The search and discovery of meaning in our lives, personally and professionally, is integral to our existence and in no place has this been better documented than in Viktor Frankl’s classic Man’s Search For Meaning. Finding meaning in our work is one of the most rewarding and important discoveries we can make both personally and professionally.
A 2016 survey conducted by Gallup revealed that only 34.1% of American workers are engaged in their work, 49.5% of workers are “not engaged”, and 16.5% are “actively disengaged”. Globally, this statistic is even more staggering with just 13% of employees worldwide engaged in their work. Workers who said they were “not engaged” are defined as workers who may have been once been engaged workers but have become disengaged perhaps due to lack of opportunities, growth, salary, lack of connection to their colleagues or the company as a whole. However, those who are “actively disengaged” are the most concerning since their unhappiness has widespread effects on colleagues and the workplace at large through their expression of discontent in their words, attitude, and actions. Their effects on workplace wellbeing can be vastly damaging.
The search for meaningful work
When it comes to finding meaningful work, it’s common to think that the work needs to be altruistic, such as working for a not-for-profit. However, it’s important to consider that what one person finds value and meaning in won’t be the same as the person next to him or her. For example, working for a charity because you think you should do something “noble” but that isn’t actually in accordance with your real values nor allows you to utilize your strengths won’t actually provide you with meaning. The most important component is finding work that is personally meaningful.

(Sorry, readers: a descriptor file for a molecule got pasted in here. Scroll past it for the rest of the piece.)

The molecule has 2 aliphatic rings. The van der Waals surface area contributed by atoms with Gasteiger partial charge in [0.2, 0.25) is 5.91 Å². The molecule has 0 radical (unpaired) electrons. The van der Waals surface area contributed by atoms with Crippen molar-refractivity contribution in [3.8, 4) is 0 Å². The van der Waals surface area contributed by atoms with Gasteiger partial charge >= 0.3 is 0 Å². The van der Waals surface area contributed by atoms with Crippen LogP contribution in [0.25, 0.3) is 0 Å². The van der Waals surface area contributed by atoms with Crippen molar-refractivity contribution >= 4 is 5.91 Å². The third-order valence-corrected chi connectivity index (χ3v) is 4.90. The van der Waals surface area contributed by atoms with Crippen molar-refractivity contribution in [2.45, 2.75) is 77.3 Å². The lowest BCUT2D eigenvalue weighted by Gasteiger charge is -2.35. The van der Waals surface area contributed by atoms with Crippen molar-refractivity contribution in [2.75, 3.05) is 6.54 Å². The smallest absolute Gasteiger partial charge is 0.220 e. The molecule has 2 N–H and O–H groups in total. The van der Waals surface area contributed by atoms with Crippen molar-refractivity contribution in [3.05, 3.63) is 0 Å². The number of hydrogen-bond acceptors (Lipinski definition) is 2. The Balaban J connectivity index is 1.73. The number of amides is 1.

Research in positive psychology has shown that meaning doesn’t have to be one “world-changing-pursuit” but instead, we can find meaning in anything we do.
Discover your strengths and values
The first step in our quest for meaningful work is to know our individual values and individual strengths. We highly recommend taking one of the online values and strengths finder tests available. Think of your values and strengths as a compass which guides you to meaningful work.
Should I stay or should I go?
Once we discover our strengths and values, the next step is to ask ourselves if our current employment is in line with our values and allows us to utilize our strengths. Finding meaningful work, however, may not mean leaving your current employer. In fact, if we are able to find meaning in the activities that we do and seeing the purpose and function of our activities, we can find value and meaning. Once we connect emotionally to the activity we are doing, we’re able to find meaning. Utilizing your strengths, making decisions according to your values, and being able to see that what you do makes a difference are likely to led to the discovery of more meaningful work. In one of our earlier articles this year, we shared how to bring mindfulness to your day and make the ordinary extraordinary, perspective is everything.
The bottom line is we can either find meaningful work or find meaning in our current work.
Are you doing work that is personally meaningful to you? How are you finding meaning in what you do? We’d love to hear your stories about your search and discovery of meaningful work.